The recent crisis in Credit Suisse, coupled with the failure of two US banks, has raised concerns about the spread of contagion throughout Europe's banking sector. According to a report from the Federal ReserveFederal Reserve and the European Central Bank ECB, at least two major banks in the region are looking at scenarios of contagion and looking for stronger signals of support from the Federal ReserveFederal Reserve and the European Central Bank ECB.
According to two senior executives with knowledge of the deliberations, these banks have held internal discussions on how soon the ECB should weigh in to highlight banks' resilience, particularly their capital and liquidity positions. There is a concern that making such statements prematurely could cause more panic and worsen the already existing panic.
The executives said that their banks and the sector as a whole are well-capitalised and have strong liquidity positions.
The failures of Silicon Valley Bank and Signature Bank in the United States sparked concerns in Europe, according to one of the executives. Neither the Fed nor the ECB have made any official comments on the matter.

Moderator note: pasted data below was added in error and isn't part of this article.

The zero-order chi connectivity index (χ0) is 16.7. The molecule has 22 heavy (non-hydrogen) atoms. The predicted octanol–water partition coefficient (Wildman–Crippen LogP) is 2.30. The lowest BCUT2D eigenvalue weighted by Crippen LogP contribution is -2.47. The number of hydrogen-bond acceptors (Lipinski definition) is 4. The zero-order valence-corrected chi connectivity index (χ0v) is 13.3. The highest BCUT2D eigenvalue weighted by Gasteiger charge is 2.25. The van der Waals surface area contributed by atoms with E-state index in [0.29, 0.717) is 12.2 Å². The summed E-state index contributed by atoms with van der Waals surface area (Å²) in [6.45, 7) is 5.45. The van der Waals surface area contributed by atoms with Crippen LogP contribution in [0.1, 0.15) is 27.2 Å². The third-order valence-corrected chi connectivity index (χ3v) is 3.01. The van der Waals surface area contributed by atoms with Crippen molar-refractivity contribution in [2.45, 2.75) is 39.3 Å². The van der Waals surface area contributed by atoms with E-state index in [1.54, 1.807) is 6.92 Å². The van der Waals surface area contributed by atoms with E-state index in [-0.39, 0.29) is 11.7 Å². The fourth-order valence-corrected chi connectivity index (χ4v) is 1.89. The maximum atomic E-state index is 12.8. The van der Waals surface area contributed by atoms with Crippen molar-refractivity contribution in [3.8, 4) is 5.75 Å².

The European Central Bank recently stuck with plans for a half-point rate rise to contain inflation, but it also stressed that it was monitoring market tensions. They stated that it would react as necessary to maintain price stability and financial stability in the currency bloc.
Credit Suisse's issues, one of the 30 globally significant banks, have the potential to cause a ripple effect throughout the financial system. The merger of the two banks could result in the loss of up to 10,000 jobs, as the regulators want a resolution to the crisis of confidence in Credit Suisse before markets reopen on Monday.